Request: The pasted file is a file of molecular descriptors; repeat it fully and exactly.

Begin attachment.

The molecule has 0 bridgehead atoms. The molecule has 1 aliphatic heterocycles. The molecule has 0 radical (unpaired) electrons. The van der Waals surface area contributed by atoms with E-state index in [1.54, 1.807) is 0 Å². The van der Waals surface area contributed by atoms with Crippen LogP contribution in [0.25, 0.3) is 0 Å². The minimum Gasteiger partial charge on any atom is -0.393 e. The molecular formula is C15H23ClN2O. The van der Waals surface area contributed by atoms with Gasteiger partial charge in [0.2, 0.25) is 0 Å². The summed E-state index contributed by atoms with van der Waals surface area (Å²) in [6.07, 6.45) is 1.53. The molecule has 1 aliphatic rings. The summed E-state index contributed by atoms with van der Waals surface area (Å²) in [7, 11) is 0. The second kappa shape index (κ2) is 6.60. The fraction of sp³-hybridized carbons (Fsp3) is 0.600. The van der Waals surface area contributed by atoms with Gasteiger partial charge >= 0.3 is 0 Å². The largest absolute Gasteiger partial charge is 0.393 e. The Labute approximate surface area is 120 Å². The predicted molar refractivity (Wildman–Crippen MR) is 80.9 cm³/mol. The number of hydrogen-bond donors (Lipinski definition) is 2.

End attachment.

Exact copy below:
The molecule has 0 bridgehead atoms. The molecule has 1 aliphatic heterocycles. The molecule has 0 radical (unpaired) electrons. The van der Waals surface area contributed by atoms with E-state index in [1.54, 1.807) is 0 Å². The van der Waals surface area contributed by atoms with Crippen LogP contribution in [0.25, 0.3) is 0 Å². The minimum Gasteiger partial charge on any atom is -0.393 e. The molecular formula is C15H23ClN2O. The van der Waals surface area contributed by atoms with Gasteiger partial charge in [0.2, 0.25) is 0 Å². The summed E-state index contributed by atoms with van der Waals surface area (Å²) in [6.07, 6.45) is 1.53. The molecule has 1 aliphatic rings. The summed E-state index contributed by atoms with van der Waals surface area (Å²) in [7, 11) is 0. The second kappa shape index (κ2) is 6.60. The fraction of sp³-hybridized carbons (Fsp3) is 0.600. The van der Waals surface area contributed by atoms with Gasteiger partial charge >= 0.3 is 0 Å². The largest absolute Gasteiger partial charge is 0.393 e. The Labute approximate surface area is 120 Å². The predicted molar refractivity (Wildman–Crippen MR) is 80.9 cm³/mol. The number of hydrogen-bond donors (Lipinski definition) is 2.